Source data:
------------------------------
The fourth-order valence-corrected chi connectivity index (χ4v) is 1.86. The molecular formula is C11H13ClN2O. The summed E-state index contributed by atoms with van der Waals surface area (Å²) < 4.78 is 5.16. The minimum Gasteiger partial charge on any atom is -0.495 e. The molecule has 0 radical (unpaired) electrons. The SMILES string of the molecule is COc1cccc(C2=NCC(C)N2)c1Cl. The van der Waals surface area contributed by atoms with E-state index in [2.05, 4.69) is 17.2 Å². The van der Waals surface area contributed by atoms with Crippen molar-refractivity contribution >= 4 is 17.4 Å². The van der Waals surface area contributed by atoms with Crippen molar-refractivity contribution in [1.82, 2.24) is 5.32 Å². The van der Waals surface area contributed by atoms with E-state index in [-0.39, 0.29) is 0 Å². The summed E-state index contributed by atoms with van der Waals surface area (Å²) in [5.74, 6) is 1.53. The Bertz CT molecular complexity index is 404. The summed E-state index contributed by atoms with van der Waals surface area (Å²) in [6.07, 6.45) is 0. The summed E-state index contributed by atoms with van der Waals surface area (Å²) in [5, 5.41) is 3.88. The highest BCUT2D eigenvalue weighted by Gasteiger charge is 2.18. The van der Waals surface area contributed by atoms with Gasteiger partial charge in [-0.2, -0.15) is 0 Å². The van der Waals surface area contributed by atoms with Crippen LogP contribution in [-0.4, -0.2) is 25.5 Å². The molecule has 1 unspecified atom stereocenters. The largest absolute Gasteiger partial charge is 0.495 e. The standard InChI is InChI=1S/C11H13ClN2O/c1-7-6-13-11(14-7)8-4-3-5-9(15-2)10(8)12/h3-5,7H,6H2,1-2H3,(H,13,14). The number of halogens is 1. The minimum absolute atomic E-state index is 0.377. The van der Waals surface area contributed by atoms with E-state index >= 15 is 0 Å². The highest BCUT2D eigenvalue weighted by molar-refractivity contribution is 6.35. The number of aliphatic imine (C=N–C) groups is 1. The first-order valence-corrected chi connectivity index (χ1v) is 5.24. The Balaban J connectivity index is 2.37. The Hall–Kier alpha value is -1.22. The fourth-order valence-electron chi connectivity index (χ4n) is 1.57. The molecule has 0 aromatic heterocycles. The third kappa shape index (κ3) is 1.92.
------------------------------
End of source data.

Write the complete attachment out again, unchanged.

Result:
The fourth-order valence-corrected chi connectivity index (χ4v) is 1.86. The molecular formula is C11H13ClN2O. The summed E-state index contributed by atoms with van der Waals surface area (Å²) < 4.78 is 5.16. The minimum Gasteiger partial charge on any atom is -0.495 e. The molecule has 0 radical (unpaired) electrons. The SMILES string of the molecule is COc1cccc(C2=NCC(C)N2)c1Cl. The van der Waals surface area contributed by atoms with E-state index in [2.05, 4.69) is 17.2 Å². The van der Waals surface area contributed by atoms with Crippen molar-refractivity contribution >= 4 is 17.4 Å². The van der Waals surface area contributed by atoms with Crippen molar-refractivity contribution in [1.82, 2.24) is 5.32 Å². The van der Waals surface area contributed by atoms with E-state index in [-0.39, 0.29) is 0 Å². The summed E-state index contributed by atoms with van der Waals surface area (Å²) in [5.74, 6) is 1.53. The Bertz CT molecular complexity index is 404. The summed E-state index contributed by atoms with van der Waals surface area (Å²) in [6.07, 6.45) is 0. The summed E-state index contributed by atoms with van der Waals surface area (Å²) in [5, 5.41) is 3.88. The highest BCUT2D eigenvalue weighted by Gasteiger charge is 2.18. The van der Waals surface area contributed by atoms with Gasteiger partial charge in [-0.2, -0.15) is 0 Å². The van der Waals surface area contributed by atoms with Crippen LogP contribution in [-0.4, -0.2) is 25.5 Å². The molecule has 1 unspecified atom stereocenters. The largest absolute Gasteiger partial charge is 0.495 e. The standard InChI is InChI=1S/C11H13ClN2O/c1-7-6-13-11(14-7)8-4-3-5-9(15-2)10(8)12/h3-5,7H,6H2,1-2H3,(H,13,14). The number of halogens is 1. The minimum absolute atomic E-state index is 0.377. The van der Waals surface area contributed by atoms with E-state index >= 15 is 0 Å². The highest BCUT2D eigenvalue weighted by molar-refractivity contribution is 6.35. The number of aliphatic imine (C=N–C) groups is 1. The first-order valence-corrected chi connectivity index (χ1v) is 5.24. The Balaban J connectivity index is 2.37. The Hall–Kier alpha value is -1.22. The fourth-order valence-electron chi connectivity index (χ4n) is 1.57. The molecule has 0 aromatic heterocycles. The third kappa shape index (κ3) is 1.92.